The Guardian view on Sudan’s conflict: general v general v the people | Editorial

FFirst they turned to Omar al-Bashir, the strongman they served when the Sudanese people rose up against President Then, in a coup, he turned to the civilian politicians who later came to power. now they have turn to each other, Many feared that Sudan’s General Abdel Fattah al-Burhan, the de facto leader and army chief, and Lieutenant General Mohammad Hamdan DagloThe Vice President who controls the paramilitary Rapid Support Force and is known as Hemedti, will hit soon, But explosion of violence Last weekend, its scale and the speed with which it spread across the country, including in Darfur and the eastern border region, was shocking and horrifying yet again.

Both men have a grim track record, with the RSF’s conduct in particular infamous, playing a major role in the brutal counterinsurgency campaign against the rebels in Darfur. The current conflict between them was triggered by plans to integrate of Hemedti RSF – to be brought into regular army, under controversial plans – as army’s counterweight to Mr Bashir return of the country to civilian rule After the 2021 coup. Both men appear in relation to their fight as a matter of survival, Hemedti said that General Burhan would “die like a dog” if not brought to justice. The army has declared Hemedti a ‘wanted criminal’.

Meanwhile, fearful families have sheltered at home as conflict rages around them, stranded without water or electricity and food supplies dwindling. More than 180 people have been killed and 1,800 injured, hospitals have come under attack, essential services have been cut and the World Food Program desperately needed aid is suspended After three of his employees were killed.

Reports of a possible 24-hour ceasefire on Tuesday raised hopes of relief. But there is little sign that either side is ready to give up violence. General Burhan has been supported by Egypt for a long time. Hemedti is backed by the United Arab Emirates and has links to Russia’s Wagner Group. Saudi Arabia has also taken keen interest. Should the violence continue, there is a very real danger that an increasing number of domestic and foreign actors will be sucked in, making it more difficult than ever to resolve. Beyond concerns for Sudan itself, there are fears that the fighting could spread to Chad, the Central African Republic and other parts of the region.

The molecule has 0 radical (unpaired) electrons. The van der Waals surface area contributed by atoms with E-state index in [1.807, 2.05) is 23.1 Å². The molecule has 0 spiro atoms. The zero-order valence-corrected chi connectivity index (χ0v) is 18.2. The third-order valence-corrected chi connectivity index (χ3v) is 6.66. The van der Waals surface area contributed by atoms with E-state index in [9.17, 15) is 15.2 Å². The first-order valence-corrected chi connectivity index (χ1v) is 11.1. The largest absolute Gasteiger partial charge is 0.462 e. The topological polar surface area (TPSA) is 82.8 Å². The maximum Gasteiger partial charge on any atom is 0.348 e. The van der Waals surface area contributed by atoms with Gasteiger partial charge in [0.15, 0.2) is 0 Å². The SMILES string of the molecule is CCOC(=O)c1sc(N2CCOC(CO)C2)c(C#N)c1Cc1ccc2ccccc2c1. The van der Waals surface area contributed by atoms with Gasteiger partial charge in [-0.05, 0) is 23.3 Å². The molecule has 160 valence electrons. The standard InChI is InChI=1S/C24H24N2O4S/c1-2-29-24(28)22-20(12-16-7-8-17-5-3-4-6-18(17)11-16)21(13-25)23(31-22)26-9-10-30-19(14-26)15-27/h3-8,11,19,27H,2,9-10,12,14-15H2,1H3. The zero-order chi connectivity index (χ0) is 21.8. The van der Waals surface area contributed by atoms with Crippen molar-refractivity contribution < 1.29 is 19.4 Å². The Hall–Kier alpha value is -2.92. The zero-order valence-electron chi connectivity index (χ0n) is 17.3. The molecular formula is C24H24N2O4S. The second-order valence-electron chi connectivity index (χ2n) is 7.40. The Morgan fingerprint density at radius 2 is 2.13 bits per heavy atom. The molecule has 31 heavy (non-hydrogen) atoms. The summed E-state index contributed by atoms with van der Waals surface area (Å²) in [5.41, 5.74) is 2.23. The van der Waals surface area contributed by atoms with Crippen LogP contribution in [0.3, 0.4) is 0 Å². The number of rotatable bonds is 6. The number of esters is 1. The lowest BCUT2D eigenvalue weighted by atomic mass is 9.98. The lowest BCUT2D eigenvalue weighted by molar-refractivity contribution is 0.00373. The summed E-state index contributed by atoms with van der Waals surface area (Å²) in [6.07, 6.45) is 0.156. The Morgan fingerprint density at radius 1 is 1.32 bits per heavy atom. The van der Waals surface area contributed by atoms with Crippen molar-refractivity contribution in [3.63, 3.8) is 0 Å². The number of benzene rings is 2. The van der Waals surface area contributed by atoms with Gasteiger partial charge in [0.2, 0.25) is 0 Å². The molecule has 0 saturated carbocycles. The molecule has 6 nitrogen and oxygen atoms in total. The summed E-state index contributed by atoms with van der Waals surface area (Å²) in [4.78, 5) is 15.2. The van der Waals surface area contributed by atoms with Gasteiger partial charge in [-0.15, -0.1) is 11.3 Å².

The end of the fight would be the first step. United and sustained international support is needed for a ceasefire. Under Donald Trump, America Effectively Outsourced Sudan Policy for regional players. Its re-engagement is overdue and welcome. Carefully targeted sanctions may play a role. The senior delegation that the African Union has promised could help smooth the way for the talks.

Once again, greedy and power-hungry men have crushed the needs and desires of the Sudanese people. The outbreak has left pro-democracy activists more focused than ever on their goals, shifting from politics to meeting the basic needs of their compatriots and refocusing efforts to end the violence.

Hemedti has portrayed himself as a defender of the 2019 revolution and some civilian leaders see him as a potential bulwark against the dictatorship under General Burhan. yet there are more people politically aware and organized More than ever, and for many at the grassroots, the past few days have confirmed that a system with a shallow political process two lordship Can’t even bring progress or stability. Even in these trying times, those who have fought valiantly and will not give up on their ambitions continue to be heard.

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